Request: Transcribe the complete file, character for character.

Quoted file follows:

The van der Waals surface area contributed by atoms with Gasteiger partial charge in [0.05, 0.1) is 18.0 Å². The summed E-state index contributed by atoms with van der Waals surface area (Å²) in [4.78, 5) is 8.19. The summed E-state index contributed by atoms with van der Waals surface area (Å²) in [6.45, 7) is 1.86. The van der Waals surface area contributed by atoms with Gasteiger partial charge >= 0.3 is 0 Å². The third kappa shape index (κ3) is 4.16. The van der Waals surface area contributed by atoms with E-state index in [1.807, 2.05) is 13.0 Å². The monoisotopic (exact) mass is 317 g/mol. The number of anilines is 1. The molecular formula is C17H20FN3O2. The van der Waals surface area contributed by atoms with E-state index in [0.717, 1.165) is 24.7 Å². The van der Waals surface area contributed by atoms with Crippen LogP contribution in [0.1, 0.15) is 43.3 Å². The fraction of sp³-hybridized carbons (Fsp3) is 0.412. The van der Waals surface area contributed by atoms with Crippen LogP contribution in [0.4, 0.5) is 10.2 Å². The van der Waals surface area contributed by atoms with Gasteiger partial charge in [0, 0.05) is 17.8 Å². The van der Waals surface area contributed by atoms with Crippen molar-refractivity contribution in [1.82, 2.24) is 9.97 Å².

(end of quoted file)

The van der Waals surface area contributed by atoms with Gasteiger partial charge in [0.05, 0.1) is 18.0 Å². The summed E-state index contributed by atoms with van der Waals surface area (Å²) in [4.78, 5) is 8.19. The summed E-state index contributed by atoms with van der Waals surface area (Å²) in [6.45, 7) is 1.86. The van der Waals surface area contributed by atoms with Gasteiger partial charge >= 0.3 is 0 Å². The third kappa shape index (κ3) is 4.16. The van der Waals surface area contributed by atoms with E-state index in [1.807, 2.05) is 13.0 Å². The monoisotopic (exact) mass is 317 g/mol. The number of anilines is 1. The molecular formula is C17H20FN3O2. The van der Waals surface area contributed by atoms with E-state index in [0.717, 1.165) is 24.7 Å². The van der Waals surface area contributed by atoms with Crippen LogP contribution in [0.1, 0.15) is 43.3 Å². The fraction of sp³-hybridized carbons (Fsp3) is 0.412. The van der Waals surface area contributed by atoms with Crippen LogP contribution in [0.4, 0.5) is 10.2 Å². The van der Waals surface area contributed by atoms with Gasteiger partial charge in [0, 0.05) is 17.8 Å². The van der Waals surface area contributed by atoms with Crippen molar-refractivity contribution in [1.82, 2.24) is 9.97 Å².